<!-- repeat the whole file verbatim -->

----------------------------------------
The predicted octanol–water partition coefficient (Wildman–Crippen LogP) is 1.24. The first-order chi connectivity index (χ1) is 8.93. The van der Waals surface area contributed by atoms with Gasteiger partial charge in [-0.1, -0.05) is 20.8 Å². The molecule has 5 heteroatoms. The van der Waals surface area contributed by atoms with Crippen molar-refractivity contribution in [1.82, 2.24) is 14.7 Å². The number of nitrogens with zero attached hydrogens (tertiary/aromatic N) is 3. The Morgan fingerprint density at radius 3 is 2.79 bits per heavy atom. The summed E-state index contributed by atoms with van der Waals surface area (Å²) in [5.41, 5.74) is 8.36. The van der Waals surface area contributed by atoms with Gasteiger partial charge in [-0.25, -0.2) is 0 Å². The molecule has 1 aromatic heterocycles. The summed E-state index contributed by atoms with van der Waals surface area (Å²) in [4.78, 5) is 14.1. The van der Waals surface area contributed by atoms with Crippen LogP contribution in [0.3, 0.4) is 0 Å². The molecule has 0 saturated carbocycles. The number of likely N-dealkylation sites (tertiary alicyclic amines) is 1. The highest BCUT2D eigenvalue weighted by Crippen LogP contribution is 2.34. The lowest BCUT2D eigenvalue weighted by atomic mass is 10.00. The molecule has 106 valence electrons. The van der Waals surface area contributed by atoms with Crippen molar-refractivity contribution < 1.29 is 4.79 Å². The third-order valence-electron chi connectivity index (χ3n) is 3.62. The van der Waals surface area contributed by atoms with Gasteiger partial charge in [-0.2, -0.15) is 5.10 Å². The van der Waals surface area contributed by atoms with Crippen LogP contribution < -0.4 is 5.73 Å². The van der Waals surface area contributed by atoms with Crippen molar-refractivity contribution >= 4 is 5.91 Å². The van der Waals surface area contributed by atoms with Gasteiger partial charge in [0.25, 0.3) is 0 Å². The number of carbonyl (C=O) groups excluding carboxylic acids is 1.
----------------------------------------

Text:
The predicted octanol–water partition coefficient (Wildman–Crippen LogP) is 1.24. The first-order chi connectivity index (χ1) is 8.93. The van der Waals surface area contributed by atoms with Gasteiger partial charge in [-0.1, -0.05) is 20.8 Å². The molecule has 5 heteroatoms. The van der Waals surface area contributed by atoms with Crippen molar-refractivity contribution in [1.82, 2.24) is 14.7 Å². The number of nitrogens with zero attached hydrogens (tertiary/aromatic N) is 3. The Morgan fingerprint density at radius 3 is 2.79 bits per heavy atom. The summed E-state index contributed by atoms with van der Waals surface area (Å²) in [5.41, 5.74) is 8.36. The van der Waals surface area contributed by atoms with Gasteiger partial charge in [-0.25, -0.2) is 0 Å². The molecule has 1 aromatic heterocycles. The summed E-state index contributed by atoms with van der Waals surface area (Å²) in [4.78, 5) is 14.1. The van der Waals surface area contributed by atoms with Crippen LogP contribution in [0.3, 0.4) is 0 Å². The molecule has 0 saturated carbocycles. The number of likely N-dealkylation sites (tertiary alicyclic amines) is 1. The highest BCUT2D eigenvalue weighted by Crippen LogP contribution is 2.34. The lowest BCUT2D eigenvalue weighted by atomic mass is 10.00. The molecule has 106 valence electrons. The van der Waals surface area contributed by atoms with Crippen molar-refractivity contribution < 1.29 is 4.79 Å². The third-order valence-electron chi connectivity index (χ3n) is 3.62. The van der Waals surface area contributed by atoms with Gasteiger partial charge in [-0.2, -0.15) is 5.10 Å². The van der Waals surface area contributed by atoms with Crippen LogP contribution < -0.4 is 5.73 Å². The van der Waals surface area contributed by atoms with Crippen molar-refractivity contribution >= 4 is 5.91 Å². The van der Waals surface area contributed by atoms with Gasteiger partial charge in [0.25, 0.3) is 0 Å². The number of carbonyl (C=O) groups excluding carboxylic acids is 1.